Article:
The future of science lies in the hands of the next generation of researchers. Cancer Grand Challenges aims to develop a cohort of brave, daring future leaders who are willing to unite and challenge the status quo – whatever their discipline and wherever they are in the world. Chelsea Nikula (chemist and higher research scientist) and Rory Steven (analytical chemist and senior research scientist), two early-career researchers helped identify SLC7A5 as a target for KRAS-driven colorectal cancer, answered questions about the project.
What is your role within the Rosetta team and this project?
Chelsea: I’m a chemist working in mass spectrometry imaging (MSI). For this particular work, I used matrix assisted laser desorption ionisation (MALDI) and desorption electrospray ionisation (DESI) MSI to analyse samples before assisting in the data processing. I’m very interested in how we can apply MSI techniques to the investigation of complex biological systems.
Rory: I’m an analytical chemist, working primarily in the fundamentals of MSI and its application in biological research. My contribution to this work has been acquiring MALDI and DESI MSI data, associated data analysis and helping to coordinate communications between team members and institutions.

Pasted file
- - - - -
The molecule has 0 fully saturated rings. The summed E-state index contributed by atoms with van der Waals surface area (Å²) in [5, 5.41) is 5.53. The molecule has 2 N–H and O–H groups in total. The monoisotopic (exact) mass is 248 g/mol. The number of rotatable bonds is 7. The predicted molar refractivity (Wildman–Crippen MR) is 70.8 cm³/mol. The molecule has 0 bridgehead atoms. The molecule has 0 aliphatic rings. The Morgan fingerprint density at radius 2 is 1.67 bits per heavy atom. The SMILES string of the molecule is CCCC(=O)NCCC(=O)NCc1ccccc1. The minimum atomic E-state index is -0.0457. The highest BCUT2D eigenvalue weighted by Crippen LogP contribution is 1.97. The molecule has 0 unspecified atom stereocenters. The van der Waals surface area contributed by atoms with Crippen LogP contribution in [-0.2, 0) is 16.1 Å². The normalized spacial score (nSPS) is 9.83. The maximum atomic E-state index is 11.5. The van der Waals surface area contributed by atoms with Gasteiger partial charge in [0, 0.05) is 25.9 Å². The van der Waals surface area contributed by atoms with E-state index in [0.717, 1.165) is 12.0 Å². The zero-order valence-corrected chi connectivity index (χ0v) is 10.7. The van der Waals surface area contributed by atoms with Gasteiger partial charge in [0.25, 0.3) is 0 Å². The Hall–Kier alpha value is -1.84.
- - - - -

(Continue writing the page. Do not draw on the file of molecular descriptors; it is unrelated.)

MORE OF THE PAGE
How has the multidisciplinary, collaborative nature of the Rosetta team contributed to these findings and the team’s work?
Rory: A huge part of working on a large interdisciplinary project is effective communication – both in the context of technical discussions and on a more administrative level. Learning to speak one another’s language is key. It’s here that many of the challenges of interdisciplinary working occur, but the benefit of these interactions is massive. As an analytical scientist, I depend on the knowledge and insight our biologically focussed partners bring.
Chelsea: Having close working collaborations with cancer biologists, data scientists, chemists and physicists within our Cancer Grand Challenges team is incredibly beneficial, bringing unique perspectives to the complex datasets we produce. The mix of expertise enhances the interpretation of our results and means we gain a better understanding of our MSI data in relation to biological impact – which is absolutely crucial when forming hypotheses and conclusions. This paper illustrates the high impact science that can be achieved through highly multidisciplinary collaborations.